Four audiobooks to keep you listening into the new year

The best audiobooks of December 2019 include the latest John le Carré spy novel and a stirring memoir by a Philippine immigrant.

Courtesy of Penguin Audio

This month we have a collection of moving essays, a thoughtful dystopian novel, a wry spy caper, and a period piece set in England. 

“Malaya: Essays on Freedom” by Cinelle Barnes
Read by the author; Brilliance Audio; seven hours

Cinelle Barnes has crafted a poignant and moving set of personal essays about her life as an unauthorized immigrant from the Philippines. She arrived in the United States at age 16, but learned she was too old for citizenship through adoption by a relative. So she lived for years under the threat of deportation before marrying for love and gaining citizenship. Her hyper-vigilance, worry, and desperation come though in both the essays and in her narration. She sounds very young, which suits the material, and she mostly manages various accents with ease. Grade: A-

“The Lightest Object in the Universe” by Kimi Eisele
Read by Gabra Zackman; HighBridge Audio; 10 hours and 30 minutes

Courtesy of HighBridge Audio

Unlike most dystopian novels, this one is smaller, quieter, and more relatable. The electric grid is down and viruses have killed off great swathes of the population, but Carson is determined to make his way to his true love, Beatrix, though they are on different coasts. Kimi Eisele is clever in that she uses radio and bicycles as a means of communication and transportation, and keeps the various stories intimate and personal. For the recording, it would have made more sense to use a male and female narrator, but Gabra Zackman does a decent job of differentiating voices and emphasizing the weariness and quiet determination of the separated lovers. Grade: B+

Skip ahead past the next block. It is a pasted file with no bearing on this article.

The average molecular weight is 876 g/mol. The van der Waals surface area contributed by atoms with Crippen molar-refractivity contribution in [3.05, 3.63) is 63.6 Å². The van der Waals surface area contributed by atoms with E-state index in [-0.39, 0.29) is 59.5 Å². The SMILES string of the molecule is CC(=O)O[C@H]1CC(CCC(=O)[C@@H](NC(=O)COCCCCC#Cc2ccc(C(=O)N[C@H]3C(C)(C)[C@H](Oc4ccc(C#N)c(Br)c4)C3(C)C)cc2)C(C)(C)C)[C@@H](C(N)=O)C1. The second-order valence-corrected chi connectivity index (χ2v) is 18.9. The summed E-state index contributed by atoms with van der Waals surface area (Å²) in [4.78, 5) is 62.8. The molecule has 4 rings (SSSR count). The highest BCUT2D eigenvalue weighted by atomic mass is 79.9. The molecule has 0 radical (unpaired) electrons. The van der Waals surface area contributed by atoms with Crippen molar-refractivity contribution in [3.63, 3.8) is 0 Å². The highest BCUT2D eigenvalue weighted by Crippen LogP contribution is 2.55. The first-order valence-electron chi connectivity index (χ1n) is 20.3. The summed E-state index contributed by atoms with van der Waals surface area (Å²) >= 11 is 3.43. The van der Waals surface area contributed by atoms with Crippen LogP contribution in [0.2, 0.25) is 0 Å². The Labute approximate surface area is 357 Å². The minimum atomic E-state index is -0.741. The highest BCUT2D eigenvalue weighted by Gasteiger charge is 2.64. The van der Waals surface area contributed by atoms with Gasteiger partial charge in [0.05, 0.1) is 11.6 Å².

“Agent Running in the Field” by John le Carré
Read by the author; Penguin Audio; nine hours and 30 minutes

When a middle-aged spy is sent back to England from Moscow, he must face possible redundancy as he trains a much younger man as an operative. Peppered with dry humor, this is different from Le Carré’s past novels as it is smaller in scope and gives an intimate portrayal of life as a foreign agent. The ending is a bit of a letdown, but up to that point the novel is bracing and fun, read with much brio by the author, though he is less believable when tackling the roles of 20-somethings. There is quite a bit of Trump-bashing, so consider yourself warned. Grade: B

“A Single Thread” by Tracy Chevalier
Read by Fenella Woolgar; Penguin Audio; 11 hours

England’s post-World War I “surplus women” are at the heart of this novel, in which narrator Fenella Woolgar portrays Violet Speedwell, a lady of a certain age who knows she will most likely never marry due to the shortage of men. Surprisingly revelatory, the novel shows us a slice of life when women had so few personal freedoms in this era between the wars. Fenella Woolgar manages different personalities through tone, pacing, and timbre. Though the plot is not overly memorable, the story remains completely enjoyable. Grade: B

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